But Joe Biden sees relations with Germany as a top US foreign policy priority, especially after four years of strained relations under Donald Trump. In his first months in office, Biden made several symbolic gestures towards Germany. In July, the US president made former Chancellor Angela Merkel the first European leader to be invited to the White House. The Joe Biden Administration further underlined America’s commitment to Germany’s security by increasing its military presence in the country by 500 troops, adding to a current total of about 35,000. The US president also nominated Karen Donfried as head of European affairs at the State Department and Julianne Smith as ambassador to NATO – two American diplomats fluent in German. More significantly, Annalena Baerbock, co-leader of the Greens and an outspoken China critic, was granted the powerful foreign ministry portfolio. This at least gives the Joe Biden Administration some space for transatlantic cooperation with the new German government.

For its part, Japan sees deeper cooperation with the Five Eyes as crucial for its national security interests. In August 2020, former Japanese Defence Minister Taro Kono signalled that the Shinzō Abe government was eager to deepen ties with the Western intelligence alliance. Present Prime Minister Fumio Kishida has also pledged to keep China’s aggressive behaviour in the Indo-Pacific in check. Japan already heralds high-level cooperation with Five Eyes countries: it is particularly deeply embedded in the Quadrilateral Security Dialogue, which includes Australia and the US. Bilateral military planning between the US and Japan has also been enhanced, with their defence forces conducting joint war games and exercises in July. Any intensification of engagement with Japan, however, would require the island nation to address a number of challenges. This is partly because Japanese intelligence mechanisms are relatively new – Tokyo only introduced a state secrecy law in 2013.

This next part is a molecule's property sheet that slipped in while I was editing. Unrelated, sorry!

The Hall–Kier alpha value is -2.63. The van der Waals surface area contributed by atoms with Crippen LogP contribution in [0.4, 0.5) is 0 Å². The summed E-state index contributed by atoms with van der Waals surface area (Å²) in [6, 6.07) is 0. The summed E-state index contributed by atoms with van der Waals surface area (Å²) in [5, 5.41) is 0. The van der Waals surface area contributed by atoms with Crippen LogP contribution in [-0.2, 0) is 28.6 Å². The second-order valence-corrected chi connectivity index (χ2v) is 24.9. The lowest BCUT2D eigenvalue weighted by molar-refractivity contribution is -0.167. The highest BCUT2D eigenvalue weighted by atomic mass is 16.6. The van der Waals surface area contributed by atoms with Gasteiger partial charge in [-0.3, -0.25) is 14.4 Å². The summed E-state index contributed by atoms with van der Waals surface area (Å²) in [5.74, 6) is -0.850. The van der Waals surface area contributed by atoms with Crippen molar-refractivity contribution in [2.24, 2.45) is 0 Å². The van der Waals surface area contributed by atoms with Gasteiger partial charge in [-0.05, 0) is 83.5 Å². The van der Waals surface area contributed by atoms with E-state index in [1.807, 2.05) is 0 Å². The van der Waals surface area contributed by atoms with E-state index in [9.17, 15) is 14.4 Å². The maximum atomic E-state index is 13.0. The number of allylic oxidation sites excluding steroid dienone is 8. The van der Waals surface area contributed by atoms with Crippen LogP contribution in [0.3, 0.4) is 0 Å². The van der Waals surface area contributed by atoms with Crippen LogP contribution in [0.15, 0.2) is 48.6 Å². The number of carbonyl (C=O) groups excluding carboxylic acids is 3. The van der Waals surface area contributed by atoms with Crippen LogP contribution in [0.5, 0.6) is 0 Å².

Should the Fumio Kishida government choose to press proactively for inclusion, it must guarantee alliance members that its admission will not expand risks by implementing a more stringent legal framework with stronger protections and a robust counter-intelligence apparatus. A gradual integration process is therefore a more likely and feasible path for Japan. By gradually incorporating a like-minded democratic country through a rigorously controlled accession process, the Five Eyes can gradually build trust and minimise leaks. The Western intelligence alliance would then have a valuable foothold in Northeast Asia and boost the grouping’s geo-intelligence network in the Indo-Pacific.